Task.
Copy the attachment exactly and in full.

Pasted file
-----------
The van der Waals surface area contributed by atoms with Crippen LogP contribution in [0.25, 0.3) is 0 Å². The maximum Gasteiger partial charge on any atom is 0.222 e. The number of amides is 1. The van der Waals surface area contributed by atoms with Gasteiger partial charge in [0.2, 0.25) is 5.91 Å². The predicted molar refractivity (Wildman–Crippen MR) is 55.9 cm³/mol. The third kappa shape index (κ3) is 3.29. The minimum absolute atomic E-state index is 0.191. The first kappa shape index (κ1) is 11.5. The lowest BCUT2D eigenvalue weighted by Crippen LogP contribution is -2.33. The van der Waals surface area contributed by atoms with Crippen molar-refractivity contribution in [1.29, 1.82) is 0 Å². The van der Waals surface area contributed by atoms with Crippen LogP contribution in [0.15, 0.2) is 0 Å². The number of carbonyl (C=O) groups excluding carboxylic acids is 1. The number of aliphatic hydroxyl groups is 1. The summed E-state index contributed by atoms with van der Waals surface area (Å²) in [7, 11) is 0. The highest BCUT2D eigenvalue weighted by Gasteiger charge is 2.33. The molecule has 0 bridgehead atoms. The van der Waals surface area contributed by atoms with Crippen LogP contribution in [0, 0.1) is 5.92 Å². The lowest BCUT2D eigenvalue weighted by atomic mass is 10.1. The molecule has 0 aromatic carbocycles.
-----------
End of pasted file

The van der Waals surface area contributed by atoms with Crippen LogP contribution in [0.25, 0.3) is 0 Å². The maximum Gasteiger partial charge on any atom is 0.222 e. The number of amides is 1. The van der Waals surface area contributed by atoms with Gasteiger partial charge in [0.2, 0.25) is 5.91 Å². The predicted molar refractivity (Wildman–Crippen MR) is 55.9 cm³/mol. The third kappa shape index (κ3) is 3.29. The minimum absolute atomic E-state index is 0.191. The first kappa shape index (κ1) is 11.5. The lowest BCUT2D eigenvalue weighted by Crippen LogP contribution is -2.33. The van der Waals surface area contributed by atoms with Crippen molar-refractivity contribution in [1.29, 1.82) is 0 Å². The van der Waals surface area contributed by atoms with Crippen LogP contribution in [0.15, 0.2) is 0 Å². The number of carbonyl (C=O) groups excluding carboxylic acids is 1. The number of aliphatic hydroxyl groups is 1. The summed E-state index contributed by atoms with van der Waals surface area (Å²) in [7, 11) is 0. The highest BCUT2D eigenvalue weighted by Gasteiger charge is 2.33. The molecule has 0 bridgehead atoms. The van der Waals surface area contributed by atoms with Crippen LogP contribution in [0, 0.1) is 5.92 Å². The lowest BCUT2D eigenvalue weighted by atomic mass is 10.1. The molecule has 0 aromatic carbocycles.